I'm not sure what the OP meant by "What did John ever do for George?" From the first post, it seems the question is about the musical contributions John provided for George. There are many that none of us will ever know, I'm sure. (Just like there are many ways George helped John's music that we'll never know about.) But I think it's impossible to quantify the importance of John in George's life. (And vice versa!) John was a tremendous influence on him. Tom Petty and many others who knew George well have said that he looked up to John, which I think was especially crucial in George's development because of that shared rebellious nature of theirs. I'm sure there is so much more, but not having been a fly on the wall, none of us could know for sure.

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bewareofchairs
14 March 2014
3.33am
Lennonista
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bewareofchairs said
I always see people use that John line as proof that they had fallen out, but they never mention this bit:

"You see, I am slightly resentful of George’s book, but don’t get me wrong—-I still love those guys. The Beatles are over, but John, Paul, George and Ringo go on. I mean, just because I’m upset about George’s book doesn’t mean that’s all I feel. Do you understand? I like them and it’s over. Get it? [Laughing] I don’t want to start another whole thing between me and George just because of the way I feel today. Tomorrow I will feel absolutely differently. It’s not important, anyway. I don’t feel that or anything only about him or any of them. It’s very complicated and there are a lot of mixed emotions about all of them. That’s why it’s difficult to say anything. I don’t want to come off niggling. It’s stupid inasmuch as the repercussions are not worth some sort of offhand remarks about each other." - John Lennon, Playboy (1980)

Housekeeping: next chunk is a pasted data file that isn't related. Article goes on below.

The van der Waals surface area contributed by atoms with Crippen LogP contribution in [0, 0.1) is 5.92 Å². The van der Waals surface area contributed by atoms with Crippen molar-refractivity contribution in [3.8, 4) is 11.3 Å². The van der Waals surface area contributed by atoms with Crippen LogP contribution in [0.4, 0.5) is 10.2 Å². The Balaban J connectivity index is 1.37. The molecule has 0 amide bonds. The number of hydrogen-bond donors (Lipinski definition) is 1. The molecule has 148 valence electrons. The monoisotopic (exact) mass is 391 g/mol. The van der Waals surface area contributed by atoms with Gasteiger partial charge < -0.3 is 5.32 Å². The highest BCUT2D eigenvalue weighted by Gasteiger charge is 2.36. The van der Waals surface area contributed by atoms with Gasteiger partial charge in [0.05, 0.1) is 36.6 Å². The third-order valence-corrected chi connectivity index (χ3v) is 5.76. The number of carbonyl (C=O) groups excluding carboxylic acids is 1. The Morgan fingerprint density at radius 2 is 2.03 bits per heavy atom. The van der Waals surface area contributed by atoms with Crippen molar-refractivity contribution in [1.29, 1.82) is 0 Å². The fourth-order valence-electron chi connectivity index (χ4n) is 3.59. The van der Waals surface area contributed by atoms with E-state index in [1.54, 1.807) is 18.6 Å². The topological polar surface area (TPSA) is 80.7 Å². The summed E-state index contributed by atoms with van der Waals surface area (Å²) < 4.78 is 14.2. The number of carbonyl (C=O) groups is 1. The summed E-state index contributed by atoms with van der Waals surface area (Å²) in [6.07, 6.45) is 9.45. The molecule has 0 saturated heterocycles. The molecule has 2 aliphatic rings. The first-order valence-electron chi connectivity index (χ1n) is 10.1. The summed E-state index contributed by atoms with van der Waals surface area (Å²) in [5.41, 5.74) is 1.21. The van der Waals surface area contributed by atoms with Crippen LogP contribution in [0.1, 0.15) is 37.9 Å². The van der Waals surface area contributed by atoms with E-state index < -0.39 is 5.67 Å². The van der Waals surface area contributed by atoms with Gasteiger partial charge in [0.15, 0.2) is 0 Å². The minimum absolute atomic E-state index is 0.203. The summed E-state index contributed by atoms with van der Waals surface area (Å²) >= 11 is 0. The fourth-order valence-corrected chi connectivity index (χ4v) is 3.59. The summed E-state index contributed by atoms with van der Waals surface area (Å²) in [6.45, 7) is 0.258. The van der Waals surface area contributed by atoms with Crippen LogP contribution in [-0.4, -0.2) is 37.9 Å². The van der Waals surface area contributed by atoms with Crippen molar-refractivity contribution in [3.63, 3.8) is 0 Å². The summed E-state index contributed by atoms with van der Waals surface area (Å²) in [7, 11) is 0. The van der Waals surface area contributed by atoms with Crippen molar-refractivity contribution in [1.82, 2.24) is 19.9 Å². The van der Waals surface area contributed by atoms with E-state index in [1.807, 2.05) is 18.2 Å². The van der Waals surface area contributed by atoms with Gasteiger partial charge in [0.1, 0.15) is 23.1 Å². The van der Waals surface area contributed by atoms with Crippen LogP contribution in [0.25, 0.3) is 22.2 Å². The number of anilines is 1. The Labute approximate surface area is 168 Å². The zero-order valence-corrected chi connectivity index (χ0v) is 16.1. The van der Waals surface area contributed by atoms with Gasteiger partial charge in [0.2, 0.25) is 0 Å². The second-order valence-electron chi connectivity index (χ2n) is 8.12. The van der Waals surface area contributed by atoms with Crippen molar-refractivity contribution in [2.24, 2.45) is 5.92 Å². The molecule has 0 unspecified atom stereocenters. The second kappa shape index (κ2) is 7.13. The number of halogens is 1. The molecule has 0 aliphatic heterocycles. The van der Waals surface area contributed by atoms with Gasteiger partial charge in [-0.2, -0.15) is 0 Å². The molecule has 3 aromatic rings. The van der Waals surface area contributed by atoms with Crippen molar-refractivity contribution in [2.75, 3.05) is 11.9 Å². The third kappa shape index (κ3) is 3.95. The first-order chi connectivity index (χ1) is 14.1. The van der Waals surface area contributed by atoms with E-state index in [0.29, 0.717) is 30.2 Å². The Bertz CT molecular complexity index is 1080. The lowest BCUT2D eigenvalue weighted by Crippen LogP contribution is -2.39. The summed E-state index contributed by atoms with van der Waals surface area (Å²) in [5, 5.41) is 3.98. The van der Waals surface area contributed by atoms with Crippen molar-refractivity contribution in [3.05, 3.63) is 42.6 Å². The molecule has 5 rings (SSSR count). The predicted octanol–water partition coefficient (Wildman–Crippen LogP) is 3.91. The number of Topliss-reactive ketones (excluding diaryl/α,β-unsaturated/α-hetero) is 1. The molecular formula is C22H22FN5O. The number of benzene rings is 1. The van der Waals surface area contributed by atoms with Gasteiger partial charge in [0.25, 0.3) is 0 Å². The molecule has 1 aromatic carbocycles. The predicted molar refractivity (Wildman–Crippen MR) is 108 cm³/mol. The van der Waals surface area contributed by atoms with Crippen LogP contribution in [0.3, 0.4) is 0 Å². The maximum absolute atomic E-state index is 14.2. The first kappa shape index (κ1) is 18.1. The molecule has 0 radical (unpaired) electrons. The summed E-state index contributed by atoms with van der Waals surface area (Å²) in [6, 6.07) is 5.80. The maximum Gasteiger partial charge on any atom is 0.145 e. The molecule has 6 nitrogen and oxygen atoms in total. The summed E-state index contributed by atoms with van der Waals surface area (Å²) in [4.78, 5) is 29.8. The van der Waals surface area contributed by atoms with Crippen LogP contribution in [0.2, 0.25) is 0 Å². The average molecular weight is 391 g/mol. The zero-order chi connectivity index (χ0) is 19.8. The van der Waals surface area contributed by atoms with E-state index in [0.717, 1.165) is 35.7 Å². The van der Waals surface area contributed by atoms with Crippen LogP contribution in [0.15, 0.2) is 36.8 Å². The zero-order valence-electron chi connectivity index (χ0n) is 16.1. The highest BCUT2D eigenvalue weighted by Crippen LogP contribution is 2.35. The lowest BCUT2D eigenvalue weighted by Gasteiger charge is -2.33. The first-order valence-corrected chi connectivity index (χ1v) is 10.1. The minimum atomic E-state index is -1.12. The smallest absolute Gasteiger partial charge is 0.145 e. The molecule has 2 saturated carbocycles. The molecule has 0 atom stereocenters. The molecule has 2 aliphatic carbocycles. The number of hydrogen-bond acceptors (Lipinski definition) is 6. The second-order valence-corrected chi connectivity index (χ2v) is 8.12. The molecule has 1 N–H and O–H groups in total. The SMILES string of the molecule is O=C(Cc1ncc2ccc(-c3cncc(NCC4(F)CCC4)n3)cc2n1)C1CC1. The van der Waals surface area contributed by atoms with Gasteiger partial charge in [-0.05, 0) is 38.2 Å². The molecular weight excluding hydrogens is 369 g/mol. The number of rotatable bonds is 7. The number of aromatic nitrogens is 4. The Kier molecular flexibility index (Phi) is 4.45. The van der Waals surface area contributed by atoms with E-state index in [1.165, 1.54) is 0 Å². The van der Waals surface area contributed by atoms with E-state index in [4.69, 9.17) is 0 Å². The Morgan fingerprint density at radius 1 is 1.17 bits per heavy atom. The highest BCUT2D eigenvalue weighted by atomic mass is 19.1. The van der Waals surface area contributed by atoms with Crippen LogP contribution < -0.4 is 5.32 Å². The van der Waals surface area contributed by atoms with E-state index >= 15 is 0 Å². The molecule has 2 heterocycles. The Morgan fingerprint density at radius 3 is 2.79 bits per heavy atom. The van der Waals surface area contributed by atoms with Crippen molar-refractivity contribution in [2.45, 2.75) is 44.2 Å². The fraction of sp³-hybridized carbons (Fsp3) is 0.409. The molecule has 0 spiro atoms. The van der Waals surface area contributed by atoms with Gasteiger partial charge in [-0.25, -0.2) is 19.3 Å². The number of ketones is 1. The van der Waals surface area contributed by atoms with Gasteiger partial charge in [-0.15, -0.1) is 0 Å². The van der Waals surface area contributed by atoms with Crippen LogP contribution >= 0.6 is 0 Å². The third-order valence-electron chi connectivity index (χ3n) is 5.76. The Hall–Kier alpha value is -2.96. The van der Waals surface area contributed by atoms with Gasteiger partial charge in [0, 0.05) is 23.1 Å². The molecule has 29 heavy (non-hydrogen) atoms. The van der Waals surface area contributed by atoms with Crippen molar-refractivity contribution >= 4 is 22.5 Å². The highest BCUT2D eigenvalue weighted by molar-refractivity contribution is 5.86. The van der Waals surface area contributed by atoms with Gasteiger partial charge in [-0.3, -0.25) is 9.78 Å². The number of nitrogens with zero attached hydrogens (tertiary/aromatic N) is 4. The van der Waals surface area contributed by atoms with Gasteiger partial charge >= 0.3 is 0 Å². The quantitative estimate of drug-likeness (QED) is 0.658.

Thank you for posting that whole quote. By 1980, John had done a lot of reflection. Imagine if he had lived at least as long as George... his words would have mellowed even more. It's such a shame that some people have focused only on the "scandalousness" of some of the stuff he said. John was a big mouth... which is one of the reasons so many of us love him, but which also caused many of his problems, as we well know. 

14 March 2014
5.39am
Atlas